Why do some communities have thriving local businesses while others seem to repel talented workers at every turn?
The difference is whether a city has entrepreneurial-minded leaders or not. Silicon Valley, Boulder, Austin, and other thriving startup cities all share certain traits that foster a strong business community and draw talent into their cities.
Meanwhile, other cities, like Buffalo, New York, and Tucson, Arizona, lose their brightest young minds to cities like the ones listed above. Fortunately, if you live in one of these talent-exporting cities, it’s not too late to change course. You and other leaders can make your city entrepreneur-friendly by ingraining these five traits in the culture of your community.
Trait #1: Entrepreneurs are Visible and Accessible
In Silicon Valley, Boulder, or Austin, you can walk into any public event for entrepreneurs and be confident that you’ll have the opportunity to connect with experienced entrepreneurs and community business leaders face-to-face.
Meanwhile, in talent exporting cities, entrepreneurs are more likely to spend inordinate amounts of time in their office—focused on only their business—without engaging in the broader community.
Building a culture where successful entrepreneurs carve out slices of time to attend community events and activities, and actually talk to people, is the crucial first step to creating a culture that supports entrepreneurs. To begin to build this culture, our job as leaders is to draw successful entrepreneurs out of hiding and into the public sphere.
Trait #2: Leaders and Community Members are Open to New Ideas
Successful entrepreneurial communities are populated by people who don’t automatically reject ideas just because they’ve never heard them before. Silicon Valley is a paragon of this trait.
By contrast, in most talent exporting cities, the first instinct for most executives (and, to be honest, most people) is to be critical of new ideas. Even successful entrepreneurs can be predisposed to belittling new ideas.
Culture starts with how the leaders act, so as a local leader, make a conscious effort to stay open-minded about new business ideas. Being curious, considering new processes, models, markets, approaches, and technologies is what’s fun about interacting in the space of the newer industries. Showing that enthusiasm inspires others to do the same.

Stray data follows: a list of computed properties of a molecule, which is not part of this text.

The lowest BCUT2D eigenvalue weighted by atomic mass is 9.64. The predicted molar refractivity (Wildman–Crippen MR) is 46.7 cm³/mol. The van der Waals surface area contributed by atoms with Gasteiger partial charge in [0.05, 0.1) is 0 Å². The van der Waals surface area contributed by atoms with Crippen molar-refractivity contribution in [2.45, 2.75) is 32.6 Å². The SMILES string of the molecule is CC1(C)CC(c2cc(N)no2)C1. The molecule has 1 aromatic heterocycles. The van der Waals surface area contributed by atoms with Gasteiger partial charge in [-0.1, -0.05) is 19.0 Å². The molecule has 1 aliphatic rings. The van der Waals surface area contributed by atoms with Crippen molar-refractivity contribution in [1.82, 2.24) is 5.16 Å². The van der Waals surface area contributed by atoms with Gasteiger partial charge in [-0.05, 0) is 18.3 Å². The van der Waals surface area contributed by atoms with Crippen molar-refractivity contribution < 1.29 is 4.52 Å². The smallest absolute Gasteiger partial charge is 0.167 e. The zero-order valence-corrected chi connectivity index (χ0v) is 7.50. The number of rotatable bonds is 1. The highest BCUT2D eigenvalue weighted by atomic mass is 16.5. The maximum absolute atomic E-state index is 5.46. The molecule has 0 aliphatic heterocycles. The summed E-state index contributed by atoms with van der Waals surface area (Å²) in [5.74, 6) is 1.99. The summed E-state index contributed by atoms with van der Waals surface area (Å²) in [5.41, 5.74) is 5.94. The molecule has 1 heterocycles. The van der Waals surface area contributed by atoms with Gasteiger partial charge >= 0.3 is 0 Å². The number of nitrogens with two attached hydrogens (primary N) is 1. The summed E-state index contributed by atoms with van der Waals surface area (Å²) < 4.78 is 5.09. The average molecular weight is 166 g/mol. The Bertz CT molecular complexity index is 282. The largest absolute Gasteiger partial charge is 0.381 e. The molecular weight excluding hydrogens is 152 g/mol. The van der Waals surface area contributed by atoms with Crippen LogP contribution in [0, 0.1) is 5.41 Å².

Trait #3: The Community is Inclusive Rather Than Exclusive
Compared to areas like Silicon Valley, people in talent exporting cities can have too strong a focus on their constituency. In other words, leaders of companies and organizations, (and then the people they lead) can drift into the mindset of showing affinity and openness only to the small subgroup rather than the community at large.
These distinctions are not only useless, they’re counter-productive. A strong culture encourages people of diverse backgrounds to join and cross-pollinate ideas, regardless of their so-called constituency. In fact, they don’t even see themselves as separate groups.
As a local leader, participate in every event and interaction with this mindset: Whoever is interested is welcome.
Trait #4: Leaders Give First
Another trait shared by entrepreneurial-led communities is that leaders give back and give first. In other words, they share their expertise and knowledge with the community without expecting anything in return.
When a culture adopts a give-first mentality, the results can be incredible. This shift in focus allows everyone to give selflessly, without worrying about getting their piece. The cumulative effects of this shift improve everyone’s opportunities.
As a leader, you undoubtedly have much to give to less-experienced entrepreneurs. And even though this isn’t your intention, the more you give, the more you end up getting, in ways that you couldn’t have expected or imagined. If you act from that selfless place, you’ll reap the benefits in your own life, your business, and the community at large.
Trait #5: Entrepreneurs Have a Desire to Improve Their Community
Lastly, communities only improve if someone wants them to, and the people with the most influence are the leaders.
To create a long-term focus on improving your community, talk about the shifts that are happening on a community level with other leaders and entrepreneurs. You want to engage entrepreneurs in the project of building a thriving community filled with innovative companies, not just reaching a particular organization’s annual goal or targets.
Once people see how smaller actions are stepping stones to a transformed community, each contributor in the network has a better chance to align their actions toward outcomes that transform the overall community.
Create an Entrepreneurial Culture
Now that you know what makes a business community thrive, you can start shaping your local culture to embody these traits.
Remember, cultural change starts with your own behavior and cascades out to the people who follow you. The most effective cultural changes always start with leading by example.
Culture dictates the way people default to acting, and if you can create the right behavioral norms, people will serve each other and foster a more innovative environment. When the norms in a community change, the community itself changes, and the results are more dramatic than what any one person could achieve on their own.
So lead the charge by being accessible, open to new ideas, and inclusive. Give back while working to improve your community, and you’ll inspire like-minded leaders who believe in building an entrepreneur-friendly culture.
For more advice on transforming local economies toward job growth in newer industries, you can find my book, More Good Jobs, on Amazon.